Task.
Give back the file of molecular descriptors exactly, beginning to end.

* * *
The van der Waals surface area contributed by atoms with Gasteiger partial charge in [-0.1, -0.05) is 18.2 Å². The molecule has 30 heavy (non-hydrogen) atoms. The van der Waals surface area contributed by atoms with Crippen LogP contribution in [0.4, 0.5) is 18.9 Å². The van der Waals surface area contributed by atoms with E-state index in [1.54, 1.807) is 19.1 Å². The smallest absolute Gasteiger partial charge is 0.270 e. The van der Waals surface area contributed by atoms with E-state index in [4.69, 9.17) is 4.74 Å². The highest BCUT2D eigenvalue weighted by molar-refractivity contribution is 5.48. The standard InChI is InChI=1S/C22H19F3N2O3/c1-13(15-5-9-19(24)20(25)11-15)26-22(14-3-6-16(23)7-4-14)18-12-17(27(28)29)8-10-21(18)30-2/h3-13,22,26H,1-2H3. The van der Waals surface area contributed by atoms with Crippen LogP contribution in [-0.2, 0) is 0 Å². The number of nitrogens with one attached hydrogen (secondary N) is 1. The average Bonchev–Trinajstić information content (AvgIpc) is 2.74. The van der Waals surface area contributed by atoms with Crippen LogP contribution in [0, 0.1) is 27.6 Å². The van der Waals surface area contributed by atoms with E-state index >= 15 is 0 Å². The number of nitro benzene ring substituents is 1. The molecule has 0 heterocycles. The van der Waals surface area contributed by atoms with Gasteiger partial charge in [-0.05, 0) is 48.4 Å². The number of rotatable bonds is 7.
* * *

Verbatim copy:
The van der Waals surface area contributed by atoms with Gasteiger partial charge in [-0.1, -0.05) is 18.2 Å². The molecule has 30 heavy (non-hydrogen) atoms. The van der Waals surface area contributed by atoms with Crippen LogP contribution in [0.4, 0.5) is 18.9 Å². The van der Waals surface area contributed by atoms with E-state index in [1.54, 1.807) is 19.1 Å². The smallest absolute Gasteiger partial charge is 0.270 e. The van der Waals surface area contributed by atoms with E-state index in [4.69, 9.17) is 4.74 Å². The highest BCUT2D eigenvalue weighted by molar-refractivity contribution is 5.48. The standard InChI is InChI=1S/C22H19F3N2O3/c1-13(15-5-9-19(24)20(25)11-15)26-22(14-3-6-16(23)7-4-14)18-12-17(27(28)29)8-10-21(18)30-2/h3-13,22,26H,1-2H3. The van der Waals surface area contributed by atoms with Crippen LogP contribution in [-0.2, 0) is 0 Å². The number of nitrogens with one attached hydrogen (secondary N) is 1. The average Bonchev–Trinajstić information content (AvgIpc) is 2.74. The van der Waals surface area contributed by atoms with Crippen LogP contribution in [0, 0.1) is 27.6 Å². The van der Waals surface area contributed by atoms with E-state index >= 15 is 0 Å². The number of nitro benzene ring substituents is 1. The molecule has 0 heterocycles. The van der Waals surface area contributed by atoms with Gasteiger partial charge in [-0.05, 0) is 48.4 Å². The number of rotatable bonds is 7.